It is critical that you build the necessary skills to meet or beat your deadlines with quality work. You want to establish a reputation as someone who does what they say they will do. When possible you want to strive to exceed expectations – do more than the minimum, anticipate the follow-up questions and next steps. Demonstrating a strong work ethic is critical to success.
Conflicting priorities often arise. The day isn’t always long enough to get everything done. Can you effectively keep your projects on track, keep your manager informed and ensure that you are meeting the high priority deadlines? Time management skills are critical to building your professional reputation.
You want to earn the trust of your manager and colleagues. Be someone who does what they say they will do. Be willing to learn. Be confident without being cocky.
Ability to Take Feedback and Act Upon It
In order to learn and grow professionally, you must be able to take feedback and act upon it. Seek out feedback if it is not readily given. Don’t wait for the annual review process, seek feedback regularly to ensure that you are constantly improving. Seek opportunities for professional development or new projects.
Attention to Detail
Accuracy matters. Being quick accomplishes nothing if your work can’t be trusted. Always double check your work. Step back and think about whether the data really makes sense and anticipate the questions other would ask so you are prepared in advance to address them. To become a trusted resource in the workplace you must build a reputation for doing quality work. And if you do make a mistake, own it! Admit the mistake and build a process to ensure you never make that mistake again. We are all human and make errors but you differentiate yourself when you own it and take action.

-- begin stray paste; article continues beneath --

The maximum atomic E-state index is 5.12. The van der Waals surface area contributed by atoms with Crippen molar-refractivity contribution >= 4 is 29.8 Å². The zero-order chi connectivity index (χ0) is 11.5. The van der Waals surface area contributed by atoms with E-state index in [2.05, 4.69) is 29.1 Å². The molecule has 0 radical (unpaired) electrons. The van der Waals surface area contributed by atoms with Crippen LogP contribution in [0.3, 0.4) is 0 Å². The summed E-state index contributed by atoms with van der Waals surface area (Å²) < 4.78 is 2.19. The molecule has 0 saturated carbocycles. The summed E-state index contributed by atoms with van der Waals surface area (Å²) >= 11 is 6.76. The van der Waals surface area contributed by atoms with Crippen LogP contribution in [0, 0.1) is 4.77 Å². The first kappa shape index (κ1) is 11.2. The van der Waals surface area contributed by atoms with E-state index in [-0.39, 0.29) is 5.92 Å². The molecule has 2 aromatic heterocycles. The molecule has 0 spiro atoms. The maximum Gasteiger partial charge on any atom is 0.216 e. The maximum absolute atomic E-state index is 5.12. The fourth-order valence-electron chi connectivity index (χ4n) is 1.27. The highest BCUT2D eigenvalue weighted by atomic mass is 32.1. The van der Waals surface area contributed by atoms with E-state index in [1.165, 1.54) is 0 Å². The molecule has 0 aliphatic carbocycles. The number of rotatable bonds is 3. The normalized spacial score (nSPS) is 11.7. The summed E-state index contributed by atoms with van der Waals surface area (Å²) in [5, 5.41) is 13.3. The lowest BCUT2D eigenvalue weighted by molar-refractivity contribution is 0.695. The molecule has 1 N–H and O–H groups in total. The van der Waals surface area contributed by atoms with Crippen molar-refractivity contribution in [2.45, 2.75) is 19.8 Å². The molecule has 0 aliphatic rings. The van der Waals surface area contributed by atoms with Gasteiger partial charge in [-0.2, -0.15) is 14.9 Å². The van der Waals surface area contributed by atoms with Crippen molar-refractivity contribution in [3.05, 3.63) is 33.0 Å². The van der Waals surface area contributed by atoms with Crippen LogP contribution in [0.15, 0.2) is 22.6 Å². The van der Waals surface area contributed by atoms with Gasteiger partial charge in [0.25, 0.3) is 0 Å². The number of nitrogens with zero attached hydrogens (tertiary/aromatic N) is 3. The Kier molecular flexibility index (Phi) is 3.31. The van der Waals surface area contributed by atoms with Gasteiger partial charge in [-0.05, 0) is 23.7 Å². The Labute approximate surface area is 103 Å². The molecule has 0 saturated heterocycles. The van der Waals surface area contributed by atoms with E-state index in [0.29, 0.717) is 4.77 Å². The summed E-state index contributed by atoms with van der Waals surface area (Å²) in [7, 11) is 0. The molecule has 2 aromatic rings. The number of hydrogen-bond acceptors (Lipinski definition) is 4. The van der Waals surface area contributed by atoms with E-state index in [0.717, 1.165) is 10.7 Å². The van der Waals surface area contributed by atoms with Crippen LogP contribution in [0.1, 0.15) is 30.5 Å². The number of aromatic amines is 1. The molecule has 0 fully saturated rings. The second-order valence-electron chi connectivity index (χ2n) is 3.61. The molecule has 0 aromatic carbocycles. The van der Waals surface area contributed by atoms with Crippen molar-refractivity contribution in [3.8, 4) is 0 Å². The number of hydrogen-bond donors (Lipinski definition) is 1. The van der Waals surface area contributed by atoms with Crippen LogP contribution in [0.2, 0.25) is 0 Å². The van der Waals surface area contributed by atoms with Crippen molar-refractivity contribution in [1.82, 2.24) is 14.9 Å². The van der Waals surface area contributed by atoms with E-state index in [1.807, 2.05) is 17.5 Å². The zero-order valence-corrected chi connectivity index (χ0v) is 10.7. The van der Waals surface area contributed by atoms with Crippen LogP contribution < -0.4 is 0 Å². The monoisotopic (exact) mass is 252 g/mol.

Paying attention to the soft skills will make you more successful in your current job and makes you more marketable for whatever opportunities lie ahead.
During the process of interviewing for a new job, it is critical that you ask questions during the process to demonstrate your interest and engagement. However, there are certain questions that should NOT be asked in an interview.
- What is the salary? It is critical that you sell the hiring manager and team on the value you bring to the position. Asking about salary early in the process can negatively impact your advancement in the process. Focus on earning their interest first. They will bring up salary at an appropriate time during the process.
- What are the benefits? For the same reasons as with the salary question, don’t get ahead of yourself. You need to sell yourself for the position before you worry about benefits.
- When will I be promoted? Once you have successfully sold the value you could bring to the position you may want to ask what the manager would consider success in that role after the first year. You may ask about possible career progression. Do not specifically ask about being promoted. It comes across as arrogant to assume that you will be promoted. Promotions are based on merit but may also be dependent on business needs and budgets.
- Can I work from home? Can I work flexible hours? Unless the job states that it is a virtual position or flexible hours, assume that it is in the office during regular business hours. In many companies you have to prove yourself before you can be considered for working from home or with flexible hours. Get the job first and show them what you can do.
- What does your Company do? This question or any other question that could be answered by a five minute review of their website clearly demonstrates that you were not interested enough to do even a basic amount of preparation. If you are not taking the opportunity seriously, why should they seriously consider you? Any question that shows you didn’t prepare or that you weren’t listening is not going to land you the job.
Use the interview to demonstrate your transferable skills, the value you bring to the position and your passion for the opportunity. Sell yourself first before you worry about salary, benefits and flexibility. This will help you increase your success on interviews.
You’ve found the perfect job posted and are excited to apply. As you reread the job description, you realize that you exceed the qualifications posted for the position. Instead of immediately admitting defeat, take a more proactive approach.
The Job Description is a wish list. Employers provide a detailed listing of what they are seeking in the “ideal” candidate. Why wouldn’t an employer want someone with ever more skills and experience than they need? Often they worry that the employee will be bored, will expect much higher compensation or is using the job as a placeholder until something better comes along. Hiring and training a new employee is an expensive endeavor so they want to be as successful as possible in identifying the best candidate while minimizing their risk.